Seven people plucked from the river overnight had not been wearing life vests, most likely indicating that no one on the boat had any time to react before plunging into the frigid waters, officials said.
Hungary has seen an explosion in foreign tourism in recent years, with nearly 31 million guest nights recorded in 2018, an increase of more than one million compared with the previous year’s, according to government statistics. Budapest, the Hungarian capital known for its grand boulevards, thermal spas and baroque architecture, is one of Central Europe’s treasures and is the country’s biggest draw.
The city is divided by the Danube into the hilly Buda neighborhood on the west — adorned by a castle overlooking the river — and Pest to east, home to the Parliament building. The Margaret Bridge, which was built between 1872 and 1876, stretches more than 2,000 feet and connects the two sides of the city, along with a small island in the middle of the river.
It was the site of an accidental explosion in 1944, killing at least 600 people, when the city was occupied by the Nazis. As the Germans fled in 1945, they destroyed all the bridges connecting the city. The Margaret Bridge was rebuilt after the war and recently restored.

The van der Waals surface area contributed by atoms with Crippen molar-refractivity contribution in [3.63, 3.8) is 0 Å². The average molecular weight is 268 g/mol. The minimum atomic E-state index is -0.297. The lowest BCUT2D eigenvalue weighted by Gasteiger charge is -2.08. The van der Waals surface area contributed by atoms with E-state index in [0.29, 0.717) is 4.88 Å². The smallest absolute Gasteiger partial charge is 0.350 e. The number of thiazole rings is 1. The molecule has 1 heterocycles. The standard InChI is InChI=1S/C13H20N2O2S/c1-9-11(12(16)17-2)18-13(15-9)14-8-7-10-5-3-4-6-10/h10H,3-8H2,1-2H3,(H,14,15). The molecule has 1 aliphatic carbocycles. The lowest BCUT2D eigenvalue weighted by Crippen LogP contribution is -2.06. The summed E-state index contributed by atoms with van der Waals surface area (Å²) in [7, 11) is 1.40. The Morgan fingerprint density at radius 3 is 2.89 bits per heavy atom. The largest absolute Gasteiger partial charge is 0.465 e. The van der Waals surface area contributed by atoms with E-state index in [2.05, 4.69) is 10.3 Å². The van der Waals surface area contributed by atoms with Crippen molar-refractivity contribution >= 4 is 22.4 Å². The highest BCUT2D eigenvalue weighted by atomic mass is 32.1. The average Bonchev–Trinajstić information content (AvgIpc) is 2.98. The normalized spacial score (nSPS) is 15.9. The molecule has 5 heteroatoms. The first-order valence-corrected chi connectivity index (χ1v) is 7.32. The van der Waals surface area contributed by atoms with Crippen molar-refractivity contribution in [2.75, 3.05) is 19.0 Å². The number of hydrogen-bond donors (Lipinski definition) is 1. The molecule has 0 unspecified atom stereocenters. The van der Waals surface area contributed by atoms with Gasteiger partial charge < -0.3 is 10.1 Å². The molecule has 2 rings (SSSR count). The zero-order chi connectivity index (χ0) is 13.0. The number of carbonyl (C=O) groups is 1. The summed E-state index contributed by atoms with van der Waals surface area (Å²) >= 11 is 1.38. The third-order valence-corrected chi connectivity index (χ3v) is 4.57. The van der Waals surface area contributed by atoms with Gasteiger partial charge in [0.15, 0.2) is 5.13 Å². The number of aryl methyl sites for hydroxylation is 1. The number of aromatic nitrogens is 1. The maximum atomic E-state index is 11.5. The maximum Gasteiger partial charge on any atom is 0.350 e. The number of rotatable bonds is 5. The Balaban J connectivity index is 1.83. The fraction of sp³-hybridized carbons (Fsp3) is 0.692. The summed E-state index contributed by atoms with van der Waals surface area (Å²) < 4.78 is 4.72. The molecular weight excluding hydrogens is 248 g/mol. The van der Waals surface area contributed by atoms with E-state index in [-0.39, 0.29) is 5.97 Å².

Europe’s second-longest river, the Danube stretches nearly 1,800 miles as it snakes its way from Germany to Ukraine and into the Black Sea. Sightseeing ships are a big draw. In Budapest, some of the ships simply pass through on extended cruises. Others, like the Mermaid, set out for short excursions lasting a few hours.
On a normal afternoon, the popular stretch of the Danube in Central Budapest where the crash took place would be bustling with ships. On Thursday, the river bank was transformed into a triage unit, in case more survivors were found by the emergency workers scouring the river and the lands on either side. Rescue crews patrolled the entire stretch of the Danube south of Budapest.
With the fast-moving current, officials said, they were seeking help from officials in Serbia — 111 miles downriver — should anyone have been swept away. Hungarian news outlet reported that because of the high water level, fast current and extremely poor underwater visibility, the conditions were dangerous for scuba divers. The location of the boat is known, they said, but the conditions may delay its recovery from the river.
Gabor Zacher, an emergency doctor in Budapest, said that people caught in the currents could sustain severe injuries, such as broken limbs, by being washed against objects in the water or along the shores of the river.
With the accident taking place at night, and with little time between the crash and the ship’s sinking, he said there had most likely been a great deal of panic. “The average person cannot prepare for the panic,” he said.
He said that survivors would have had to have reached shore quickly — in less than 20 minutes — before hypothermia set in.
Family members of the dead and missing were preparing to fly to Budapest. Very Good Tour, the South Korean travel agency that had sponsored the ill-fated sightseeing cruise, said it was arranging for them to catch the first flights available for Budapest.